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Dave on Buckley

Posted by Bob on February 28th, 2008 under History

Emotions and moods play a tremendous role in life. What happened Buckley, because he did do some very good intellectual work in his life when he was young, is that he lost sight of what was serious and not serious after he became a celebrity.

You deal with raw human nature a lot when you are a celebrity. You must train yourself not to emotionally react to being rudely treated.

I saw Buckley in person on more than one occasion where he was treated to rude personal assaults by politicized left wing clowns. He treated their assaults with good humor.

But this is precisely where Buckley went wrong. You become plastic at the moment you license yourself not to react genuinely. You lose your internal navigation as to what is serious and to what is not serious.

This is precisely what separates real leaders from the fakes. And the vast majority of our “leaders” are fakes.

I visited the Dallas Book Depository once that has now weirdly become a shrine. I was taken there unwillingly. I never would have gone there willingly.

It was a bizarre experience. The “highlight” of the tour was to shown the window where Oswald was located with his rifle. The Depository is full of pictures of the extended Kennedy family in their “royals” modality. Juxtaposed next to these pictures are the film clips and pictures of John Kennedy’s murder that we are all familiar with.

I realized something then: What was fake at the Depository was any genuine respect for the Kennedy’s. What was real was an enduring and deep hatred and resentment of them. Why celebrate anybody’s murder in such a fashion? You can’t lay something like that off to “media culture” alone. It almost made think that Marxist class hatred theory might be right. I left there thinking I’d had my face rubbed in raw political reality.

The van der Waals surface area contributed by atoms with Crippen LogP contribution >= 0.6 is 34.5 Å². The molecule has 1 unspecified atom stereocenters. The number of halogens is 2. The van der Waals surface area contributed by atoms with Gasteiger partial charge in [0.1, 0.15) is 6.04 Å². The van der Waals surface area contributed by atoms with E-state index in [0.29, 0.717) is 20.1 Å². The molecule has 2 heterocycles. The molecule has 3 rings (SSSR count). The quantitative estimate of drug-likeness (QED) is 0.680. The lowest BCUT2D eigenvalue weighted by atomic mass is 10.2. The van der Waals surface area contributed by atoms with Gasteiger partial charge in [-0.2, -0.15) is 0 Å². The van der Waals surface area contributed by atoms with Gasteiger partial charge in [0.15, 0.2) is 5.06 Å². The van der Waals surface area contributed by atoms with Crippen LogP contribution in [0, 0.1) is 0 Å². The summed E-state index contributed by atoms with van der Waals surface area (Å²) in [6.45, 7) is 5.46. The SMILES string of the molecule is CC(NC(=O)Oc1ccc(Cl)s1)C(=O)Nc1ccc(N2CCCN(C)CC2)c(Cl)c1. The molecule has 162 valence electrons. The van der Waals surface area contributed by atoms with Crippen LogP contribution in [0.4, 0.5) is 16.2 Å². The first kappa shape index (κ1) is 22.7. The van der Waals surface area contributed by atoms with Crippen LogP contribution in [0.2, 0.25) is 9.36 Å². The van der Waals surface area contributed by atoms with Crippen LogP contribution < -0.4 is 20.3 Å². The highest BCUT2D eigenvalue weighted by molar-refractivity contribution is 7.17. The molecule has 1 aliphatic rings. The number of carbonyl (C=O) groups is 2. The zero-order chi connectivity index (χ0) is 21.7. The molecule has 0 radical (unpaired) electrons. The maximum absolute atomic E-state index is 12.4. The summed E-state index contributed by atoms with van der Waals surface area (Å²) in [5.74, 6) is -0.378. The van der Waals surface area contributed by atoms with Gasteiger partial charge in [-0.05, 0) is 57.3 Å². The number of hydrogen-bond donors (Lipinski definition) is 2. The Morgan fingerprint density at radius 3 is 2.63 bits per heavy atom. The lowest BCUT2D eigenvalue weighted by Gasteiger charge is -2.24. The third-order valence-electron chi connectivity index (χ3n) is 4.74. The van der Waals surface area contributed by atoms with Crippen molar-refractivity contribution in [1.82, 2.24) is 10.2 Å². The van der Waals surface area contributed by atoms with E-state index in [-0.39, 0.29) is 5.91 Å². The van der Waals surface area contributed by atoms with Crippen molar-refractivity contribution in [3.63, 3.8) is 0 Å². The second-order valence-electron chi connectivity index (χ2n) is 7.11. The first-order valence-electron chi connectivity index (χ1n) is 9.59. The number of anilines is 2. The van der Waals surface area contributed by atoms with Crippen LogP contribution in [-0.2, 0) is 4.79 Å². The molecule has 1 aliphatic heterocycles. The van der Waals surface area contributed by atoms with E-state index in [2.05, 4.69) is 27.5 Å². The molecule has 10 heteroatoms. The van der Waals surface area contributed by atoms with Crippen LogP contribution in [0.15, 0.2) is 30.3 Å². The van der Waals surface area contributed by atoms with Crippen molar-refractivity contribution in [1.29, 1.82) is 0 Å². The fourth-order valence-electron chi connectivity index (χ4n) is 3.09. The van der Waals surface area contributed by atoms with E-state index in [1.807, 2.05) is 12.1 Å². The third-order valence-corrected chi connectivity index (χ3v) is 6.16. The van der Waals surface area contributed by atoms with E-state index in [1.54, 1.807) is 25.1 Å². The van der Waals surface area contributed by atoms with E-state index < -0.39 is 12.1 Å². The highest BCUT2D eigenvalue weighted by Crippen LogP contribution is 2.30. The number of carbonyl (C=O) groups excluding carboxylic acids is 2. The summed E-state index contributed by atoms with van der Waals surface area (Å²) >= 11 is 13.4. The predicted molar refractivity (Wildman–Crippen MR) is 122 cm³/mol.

Rivers run deep in human life. Once you loose sight of that you become plastic. You lose sight of what is real.

That is what happened to Buckley.

  1. #1 by Simmons on 02/28/2008 - 2:23 pm

    He lost it when he took the “suffering” of the Jews as a sacrement for conservatives. Now what are conservatives but apologists for whatever wordism allowed them. Hell we got a Holocaust museum before the GGs got their memorial.

  2. #2 by backbaygrouch4 on 02/28/2008 - 7:41 pm

    National Review started when I entered high school. It was at once comfortable and exciting. It was, for a national magazine, Catholic oriented. Buchanan represented a somewhat reactionary Francoist approach to the then dying 1930s ideological divide. He was anti-communist, nationalistic and nominally states rights. I found my nest. Simmons is dead on in describing the NR’s decline and death as an American publication.

    Buckley’s greatest issue, probably its most famous cover, solved a problem for me. The cover read, Mater, Si, Magister, No. It caused some scandal. The article(s) made clear that the clergy have their role and that it does not extend to the role of Caesar. The reason is simple. If you take the clergy out of the School of Theology they are usually perfect fools. In politics and economics their role in life leads them to idiotic prescriptions in other areas. It gave me a healthy disdain for bishops and academic priests.

    Sometime during the 70s NR ceased to be Catholic oriented and I dropped my subscription. BTW, an online magazine with a rightist Catholic vantage is Taki’s Top Drawer at Mr. Theodoracopoulus is an unashamed of his reactionary world view. It is almost as refreshing as the youthful Buckley. Things always taste better in the salad days though, and those moments do not return.

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